The node class has several advantages over the Legacy SNMP Network Device.  The community string is changed from being a property on the legacy class, to being a new RunAs Account type.  This RunAs account allows you to change the community string for all network devices from one location.   The RunAs account supports both SNMP V1/V2 and SNMP V3 credentials.

Previously network devices in a management pack used Microsoft.SystemCenter.NetworkDevice as the base class:

<ClassType ID="MyDevice" Accessibility="Public" Abstract="false" Hosted="false" Singleton="false" Base="LegacyNetworkDevice!Microsoft.SystemCenter.NetworkDevice" />

 The management pack will not be upgradable if the base of the MyDevice class is changed.  In order to keep the management pack upgradable a new class needs to be created:

<ClassType ID="MyNewDevice" Accessibility="Public" Abstract="false" Hosted="false" Singleton="false" Base="System.NetworkManagement.Library!System.NetworkManagement.Node" />

 

This new class will cause a disjoint in the monitoring of the network device.  When the network device is discovered as the new instance of Node base class, the historical data (performance counters, health state) will be for a new instance in Operations
Manager.

The node class uses a different Key property than the legacy device.  On the legacy device the IP Address of the device was used as the key property to identify the device.  But what IP Address should be used when a device has multiple interfaces with different IP Addresses?  The Node class avoids this issue by using the DeviceKey property, which is a string. Out of the Network Discovery Rule the DeviceKey property will be a MAC address of the SNMP Management interface of the network device.  The IP Address is still available from the node class but it has been renamed to SNMPAddress.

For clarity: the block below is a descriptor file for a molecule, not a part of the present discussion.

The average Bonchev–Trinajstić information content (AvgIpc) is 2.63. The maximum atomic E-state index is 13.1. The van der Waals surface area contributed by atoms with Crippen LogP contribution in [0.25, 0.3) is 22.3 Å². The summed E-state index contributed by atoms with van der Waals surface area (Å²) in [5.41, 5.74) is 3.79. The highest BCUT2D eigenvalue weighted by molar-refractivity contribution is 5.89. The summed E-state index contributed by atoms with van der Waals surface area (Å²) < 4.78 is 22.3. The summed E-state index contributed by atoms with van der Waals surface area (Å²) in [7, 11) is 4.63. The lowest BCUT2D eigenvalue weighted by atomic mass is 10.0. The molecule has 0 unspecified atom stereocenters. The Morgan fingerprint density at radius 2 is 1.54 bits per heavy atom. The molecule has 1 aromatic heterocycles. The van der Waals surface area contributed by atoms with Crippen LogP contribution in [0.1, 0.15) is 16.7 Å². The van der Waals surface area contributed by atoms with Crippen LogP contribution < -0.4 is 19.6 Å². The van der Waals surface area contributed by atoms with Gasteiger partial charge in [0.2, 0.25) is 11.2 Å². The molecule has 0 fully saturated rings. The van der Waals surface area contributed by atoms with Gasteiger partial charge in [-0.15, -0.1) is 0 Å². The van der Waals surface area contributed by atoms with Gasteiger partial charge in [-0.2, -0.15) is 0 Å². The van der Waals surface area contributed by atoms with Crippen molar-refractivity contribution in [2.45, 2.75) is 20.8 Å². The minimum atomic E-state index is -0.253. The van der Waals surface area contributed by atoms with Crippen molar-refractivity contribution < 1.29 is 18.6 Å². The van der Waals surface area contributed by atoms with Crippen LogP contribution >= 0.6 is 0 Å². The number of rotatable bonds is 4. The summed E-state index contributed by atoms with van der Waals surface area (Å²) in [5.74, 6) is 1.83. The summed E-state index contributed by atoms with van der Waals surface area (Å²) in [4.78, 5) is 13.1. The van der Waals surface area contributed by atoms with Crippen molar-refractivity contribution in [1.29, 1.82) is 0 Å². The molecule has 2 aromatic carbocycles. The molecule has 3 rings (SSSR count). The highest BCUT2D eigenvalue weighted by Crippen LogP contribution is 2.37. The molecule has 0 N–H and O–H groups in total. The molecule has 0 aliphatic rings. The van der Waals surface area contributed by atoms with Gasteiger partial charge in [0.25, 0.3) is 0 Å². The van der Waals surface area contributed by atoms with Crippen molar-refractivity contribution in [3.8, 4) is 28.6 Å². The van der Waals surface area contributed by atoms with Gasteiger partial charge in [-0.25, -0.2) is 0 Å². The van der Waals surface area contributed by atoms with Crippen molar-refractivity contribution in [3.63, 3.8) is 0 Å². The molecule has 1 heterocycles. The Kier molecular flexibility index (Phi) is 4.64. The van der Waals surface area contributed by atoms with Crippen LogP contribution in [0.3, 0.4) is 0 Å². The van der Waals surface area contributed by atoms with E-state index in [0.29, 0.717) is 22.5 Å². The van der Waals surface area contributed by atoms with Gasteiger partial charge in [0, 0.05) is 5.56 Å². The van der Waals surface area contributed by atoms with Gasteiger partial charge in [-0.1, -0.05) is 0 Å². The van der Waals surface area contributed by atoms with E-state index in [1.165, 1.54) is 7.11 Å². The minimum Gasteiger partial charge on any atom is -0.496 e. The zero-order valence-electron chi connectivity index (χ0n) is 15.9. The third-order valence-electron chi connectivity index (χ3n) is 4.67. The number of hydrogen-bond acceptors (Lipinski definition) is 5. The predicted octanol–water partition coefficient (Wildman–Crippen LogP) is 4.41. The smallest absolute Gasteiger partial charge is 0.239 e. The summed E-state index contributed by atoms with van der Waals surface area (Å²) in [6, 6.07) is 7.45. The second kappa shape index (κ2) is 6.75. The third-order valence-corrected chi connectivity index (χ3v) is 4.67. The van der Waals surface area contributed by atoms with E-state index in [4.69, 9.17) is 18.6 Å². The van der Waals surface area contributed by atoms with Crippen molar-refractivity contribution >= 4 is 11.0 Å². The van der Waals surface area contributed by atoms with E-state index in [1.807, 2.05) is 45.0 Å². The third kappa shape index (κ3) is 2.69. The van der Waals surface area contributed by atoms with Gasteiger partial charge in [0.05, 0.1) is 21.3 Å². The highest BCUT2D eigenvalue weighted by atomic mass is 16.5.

Discovery Module Changes

Network Device discoveries should now target the Node class instead of the Legacy Device class. Instances of node will be discovered by running a Network Discovery Rule in the Administration pane of the Operations Manager console.  Before updating the old discoveries check and see if the instances discovered by the out of the box solution cover the needs.  For example, interfaces were not discovered by the 2007 discovery, but are discovered by the 2012 discovery. 

Network Device discoveries should now target the Node class instead of the Legacy Device class.   The old network discoveries probably looked like:

<Discovery ID="DiscoverMyDevice"
Enabled="true" ConfirmDelivery="true"
Priority="Normal" Target="LegacyNetworkDevice!Microsoft.SystemCenter.NetworkDevice"
Remotable="true">

 The new discovery should look like:

<Discovery ID="NewDiscoverMyDevice"
Enabled="true" ConfirmDelivery="true" Priority="Normal"
Target="NetworkLibrary!System.NetworkManagement.Node"
Remotable="true">

 The discovery DataSourceModule also needs to have changes made to it.  The old module might have used an SNMP Probe module like:

<ProbeAction ID="SnmpProbe" 
TypeID="Snmp!System.SnmpProbe">
<IsWriteAction>false</IsWriteAction>
<IP>$Config/IPAddress$</IP>
<CommunityString>$Config/CommunityString$</CommunityString>